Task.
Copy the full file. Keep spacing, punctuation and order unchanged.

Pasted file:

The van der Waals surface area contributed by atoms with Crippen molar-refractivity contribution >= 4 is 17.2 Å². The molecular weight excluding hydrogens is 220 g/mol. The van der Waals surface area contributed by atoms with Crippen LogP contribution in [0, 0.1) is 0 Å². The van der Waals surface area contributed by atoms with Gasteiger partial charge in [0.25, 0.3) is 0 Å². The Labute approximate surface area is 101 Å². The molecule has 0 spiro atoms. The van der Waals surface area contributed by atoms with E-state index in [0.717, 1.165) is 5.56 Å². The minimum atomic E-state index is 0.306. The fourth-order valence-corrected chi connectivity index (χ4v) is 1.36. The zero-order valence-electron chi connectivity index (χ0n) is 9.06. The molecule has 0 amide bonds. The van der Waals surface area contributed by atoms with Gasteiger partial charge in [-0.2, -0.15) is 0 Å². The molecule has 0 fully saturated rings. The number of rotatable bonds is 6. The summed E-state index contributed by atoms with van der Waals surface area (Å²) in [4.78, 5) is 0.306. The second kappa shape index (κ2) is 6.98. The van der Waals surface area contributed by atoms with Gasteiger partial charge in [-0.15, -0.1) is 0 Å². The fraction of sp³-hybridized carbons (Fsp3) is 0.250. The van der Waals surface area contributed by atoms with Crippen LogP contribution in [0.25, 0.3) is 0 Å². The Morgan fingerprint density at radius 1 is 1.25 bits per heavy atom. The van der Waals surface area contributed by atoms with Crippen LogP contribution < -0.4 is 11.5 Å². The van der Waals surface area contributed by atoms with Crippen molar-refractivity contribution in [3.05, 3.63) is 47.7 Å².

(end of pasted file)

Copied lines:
The van der Waals surface area contributed by atoms with Crippen molar-refractivity contribution >= 4 is 17.2 Å². The molecular weight excluding hydrogens is 220 g/mol. The van der Waals surface area contributed by atoms with Crippen LogP contribution in [0, 0.1) is 0 Å². The van der Waals surface area contributed by atoms with Gasteiger partial charge in [0.25, 0.3) is 0 Å². The Labute approximate surface area is 101 Å². The molecule has 0 spiro atoms. The van der Waals surface area contributed by atoms with E-state index in [0.717, 1.165) is 5.56 Å². The minimum atomic E-state index is 0.306. The fourth-order valence-corrected chi connectivity index (χ4v) is 1.36. The zero-order valence-electron chi connectivity index (χ0n) is 9.06. The molecule has 0 amide bonds. The van der Waals surface area contributed by atoms with Gasteiger partial charge in [-0.2, -0.15) is 0 Å². The molecule has 0 fully saturated rings. The number of rotatable bonds is 6. The summed E-state index contributed by atoms with van der Waals surface area (Å²) in [4.78, 5) is 0.306. The second kappa shape index (κ2) is 6.98. The van der Waals surface area contributed by atoms with Gasteiger partial charge in [-0.15, -0.1) is 0 Å². The fraction of sp³-hybridized carbons (Fsp3) is 0.250. The van der Waals surface area contributed by atoms with Crippen LogP contribution in [0.25, 0.3) is 0 Å². The Morgan fingerprint density at radius 1 is 1.25 bits per heavy atom. The van der Waals surface area contributed by atoms with Crippen LogP contribution < -0.4 is 11.5 Å². The van der Waals surface area contributed by atoms with Crippen molar-refractivity contribution in [3.05, 3.63) is 47.7 Å².